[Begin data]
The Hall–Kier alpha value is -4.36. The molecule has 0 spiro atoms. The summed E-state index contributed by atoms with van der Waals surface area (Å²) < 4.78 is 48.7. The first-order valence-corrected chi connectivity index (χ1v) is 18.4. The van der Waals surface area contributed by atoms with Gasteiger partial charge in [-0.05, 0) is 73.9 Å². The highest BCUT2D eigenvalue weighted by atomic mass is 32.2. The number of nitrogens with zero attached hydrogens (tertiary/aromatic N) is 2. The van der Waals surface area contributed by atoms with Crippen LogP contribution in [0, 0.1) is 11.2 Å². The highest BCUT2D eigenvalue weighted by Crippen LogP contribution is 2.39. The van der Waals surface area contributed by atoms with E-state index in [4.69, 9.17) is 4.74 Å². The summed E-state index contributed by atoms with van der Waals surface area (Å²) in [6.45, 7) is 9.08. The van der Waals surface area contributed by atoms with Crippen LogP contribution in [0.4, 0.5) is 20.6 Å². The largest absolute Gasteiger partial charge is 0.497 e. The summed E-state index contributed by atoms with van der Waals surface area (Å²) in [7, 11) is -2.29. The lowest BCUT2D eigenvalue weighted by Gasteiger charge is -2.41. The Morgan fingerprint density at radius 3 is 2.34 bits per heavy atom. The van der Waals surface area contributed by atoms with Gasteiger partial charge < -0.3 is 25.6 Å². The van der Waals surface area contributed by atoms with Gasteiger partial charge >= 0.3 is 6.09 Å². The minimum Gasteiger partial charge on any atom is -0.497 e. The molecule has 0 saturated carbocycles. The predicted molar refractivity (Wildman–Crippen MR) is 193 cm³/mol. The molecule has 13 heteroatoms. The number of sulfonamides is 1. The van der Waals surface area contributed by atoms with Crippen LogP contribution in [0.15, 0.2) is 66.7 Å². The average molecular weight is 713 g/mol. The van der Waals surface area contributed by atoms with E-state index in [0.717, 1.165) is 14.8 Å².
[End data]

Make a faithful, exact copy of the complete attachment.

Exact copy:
The Hall–Kier alpha value is -4.36. The molecule has 0 spiro atoms. The summed E-state index contributed by atoms with van der Waals surface area (Å²) < 4.78 is 48.7. The first-order valence-corrected chi connectivity index (χ1v) is 18.4. The van der Waals surface area contributed by atoms with Gasteiger partial charge in [-0.05, 0) is 73.9 Å². The highest BCUT2D eigenvalue weighted by atomic mass is 32.2. The number of nitrogens with zero attached hydrogens (tertiary/aromatic N) is 2. The van der Waals surface area contributed by atoms with Crippen LogP contribution in [0, 0.1) is 11.2 Å². The highest BCUT2D eigenvalue weighted by Crippen LogP contribution is 2.39. The van der Waals surface area contributed by atoms with E-state index in [4.69, 9.17) is 4.74 Å². The summed E-state index contributed by atoms with van der Waals surface area (Å²) in [6.45, 7) is 9.08. The van der Waals surface area contributed by atoms with Crippen LogP contribution in [0.4, 0.5) is 20.6 Å². The largest absolute Gasteiger partial charge is 0.497 e. The summed E-state index contributed by atoms with van der Waals surface area (Å²) in [7, 11) is -2.29. The lowest BCUT2D eigenvalue weighted by Gasteiger charge is -2.41. The Morgan fingerprint density at radius 3 is 2.34 bits per heavy atom. The van der Waals surface area contributed by atoms with Gasteiger partial charge < -0.3 is 25.6 Å². The van der Waals surface area contributed by atoms with Gasteiger partial charge >= 0.3 is 6.09 Å². The minimum Gasteiger partial charge on any atom is -0.497 e. The molecule has 0 saturated carbocycles. The predicted molar refractivity (Wildman–Crippen MR) is 193 cm³/mol. The molecule has 13 heteroatoms. The number of sulfonamides is 1. The van der Waals surface area contributed by atoms with Crippen LogP contribution in [0.15, 0.2) is 66.7 Å². The average molecular weight is 713 g/mol. The van der Waals surface area contributed by atoms with E-state index in [0.717, 1.165) is 14.8 Å².